Fill them two thirds with apple, peach, or any other marmalade preferred, and send them to a hot oven twelve minutes.
"Esmé is the bravest man I know," said Reggie, taking some marmalade.
Charlie took out a chunk of bread, dabbed a spoonful of marmalade on top of it, and gave it to the lad.
Well, her ladyship is bent on making some marmalade and rhubarb jam.
And I want my own tea and bread and butter and marmalade, and Susan's hot little made-overs.
Oh, no, indeed; he comes to get tea and toast and marmalade.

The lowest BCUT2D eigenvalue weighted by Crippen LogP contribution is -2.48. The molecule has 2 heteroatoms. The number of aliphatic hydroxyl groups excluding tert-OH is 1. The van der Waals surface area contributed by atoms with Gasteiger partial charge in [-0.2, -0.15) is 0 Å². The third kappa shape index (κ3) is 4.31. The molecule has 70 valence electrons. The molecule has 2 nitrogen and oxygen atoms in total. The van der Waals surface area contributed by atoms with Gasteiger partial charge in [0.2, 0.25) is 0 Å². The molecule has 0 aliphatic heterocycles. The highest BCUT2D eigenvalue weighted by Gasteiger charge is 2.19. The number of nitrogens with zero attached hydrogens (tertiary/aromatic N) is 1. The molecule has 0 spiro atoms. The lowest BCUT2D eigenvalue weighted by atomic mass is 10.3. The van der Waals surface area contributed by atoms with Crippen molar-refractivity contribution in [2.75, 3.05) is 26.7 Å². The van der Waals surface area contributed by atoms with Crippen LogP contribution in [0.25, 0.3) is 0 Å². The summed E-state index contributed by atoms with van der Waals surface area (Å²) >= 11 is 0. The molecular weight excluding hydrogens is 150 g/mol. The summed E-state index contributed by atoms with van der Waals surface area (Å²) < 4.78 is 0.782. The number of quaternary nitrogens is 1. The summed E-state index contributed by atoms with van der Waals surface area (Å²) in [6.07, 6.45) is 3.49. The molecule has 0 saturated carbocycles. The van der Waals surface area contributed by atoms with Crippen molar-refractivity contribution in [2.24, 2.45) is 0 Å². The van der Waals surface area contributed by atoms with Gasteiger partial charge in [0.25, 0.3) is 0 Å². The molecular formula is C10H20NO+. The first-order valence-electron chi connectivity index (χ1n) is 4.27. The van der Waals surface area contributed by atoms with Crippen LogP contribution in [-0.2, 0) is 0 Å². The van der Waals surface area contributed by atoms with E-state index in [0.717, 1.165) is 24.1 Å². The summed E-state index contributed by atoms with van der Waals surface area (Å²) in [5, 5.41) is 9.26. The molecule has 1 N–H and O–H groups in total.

Cover it, and let it stew slowly till it is soft enough to mash to a marmalade.
Then we have eggs and finish up on jam or marmalade and honey.
For five weeks that unopened jar of marmalade traveled with us, and the Englishman was content.
Any kind of fruit may be used instead of strawberries, as may also jelly or marmalade.
late 15c., from Middle French marmelade, from Portuguese marmelada "quince jelly, marmalade," from marmelo "quince," by dissimilation from Latin melimelum "sweet apple," originally "fruit of an apple tree grafted onto quince," from Greek melimelon, from meli "honey" (see Melissa) + melon "apple" (see malic). Extended 17c. to "preserve made from citrus fruit."